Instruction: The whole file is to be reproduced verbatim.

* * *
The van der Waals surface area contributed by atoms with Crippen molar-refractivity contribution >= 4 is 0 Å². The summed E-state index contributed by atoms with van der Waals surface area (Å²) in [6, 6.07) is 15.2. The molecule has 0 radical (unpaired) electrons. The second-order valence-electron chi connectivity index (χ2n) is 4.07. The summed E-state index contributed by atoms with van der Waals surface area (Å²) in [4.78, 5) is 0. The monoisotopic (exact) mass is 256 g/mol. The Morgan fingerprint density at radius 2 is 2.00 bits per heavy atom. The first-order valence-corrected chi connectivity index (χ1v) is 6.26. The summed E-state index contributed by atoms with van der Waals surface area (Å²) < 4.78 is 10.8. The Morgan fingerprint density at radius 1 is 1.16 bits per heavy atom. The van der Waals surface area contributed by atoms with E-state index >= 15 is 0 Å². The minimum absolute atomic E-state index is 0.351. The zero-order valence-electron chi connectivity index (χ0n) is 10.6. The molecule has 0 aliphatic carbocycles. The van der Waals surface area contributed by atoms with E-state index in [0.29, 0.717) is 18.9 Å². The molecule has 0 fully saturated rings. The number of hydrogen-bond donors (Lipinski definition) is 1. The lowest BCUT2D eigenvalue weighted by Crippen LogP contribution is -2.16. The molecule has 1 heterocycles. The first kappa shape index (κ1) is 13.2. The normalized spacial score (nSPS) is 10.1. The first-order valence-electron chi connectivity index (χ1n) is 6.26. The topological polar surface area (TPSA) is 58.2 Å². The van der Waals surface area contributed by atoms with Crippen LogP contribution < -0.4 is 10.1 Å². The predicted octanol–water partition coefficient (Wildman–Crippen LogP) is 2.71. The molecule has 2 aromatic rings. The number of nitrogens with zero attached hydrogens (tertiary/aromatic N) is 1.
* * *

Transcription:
The van der Waals surface area contributed by atoms with Crippen molar-refractivity contribution >= 4 is 0 Å². The summed E-state index contributed by atoms with van der Waals surface area (Å²) in [6, 6.07) is 15.2. The molecule has 0 radical (unpaired) electrons. The second-order valence-electron chi connectivity index (χ2n) is 4.07. The summed E-state index contributed by atoms with van der Waals surface area (Å²) in [4.78, 5) is 0. The monoisotopic (exact) mass is 256 g/mol. The Morgan fingerprint density at radius 2 is 2.00 bits per heavy atom. The first-order valence-corrected chi connectivity index (χ1v) is 6.26. The summed E-state index contributed by atoms with van der Waals surface area (Å²) < 4.78 is 10.8. The Morgan fingerprint density at radius 1 is 1.16 bits per heavy atom. The van der Waals surface area contributed by atoms with E-state index >= 15 is 0 Å². The minimum absolute atomic E-state index is 0.351. The zero-order valence-electron chi connectivity index (χ0n) is 10.6. The molecule has 0 aliphatic carbocycles. The van der Waals surface area contributed by atoms with E-state index in [0.29, 0.717) is 18.9 Å². The molecule has 0 fully saturated rings. The number of hydrogen-bond donors (Lipinski definition) is 1. The lowest BCUT2D eigenvalue weighted by Crippen LogP contribution is -2.16. The molecule has 1 heterocycles. The first kappa shape index (κ1) is 13.2. The normalized spacial score (nSPS) is 10.1. The first-order valence-electron chi connectivity index (χ1n) is 6.26. The topological polar surface area (TPSA) is 58.2 Å². The van der Waals surface area contributed by atoms with Crippen LogP contribution < -0.4 is 10.1 Å². The predicted octanol–water partition coefficient (Wildman–Crippen LogP) is 2.71. The molecule has 2 aromatic rings. The number of nitrogens with zero attached hydrogens (tertiary/aromatic N) is 1.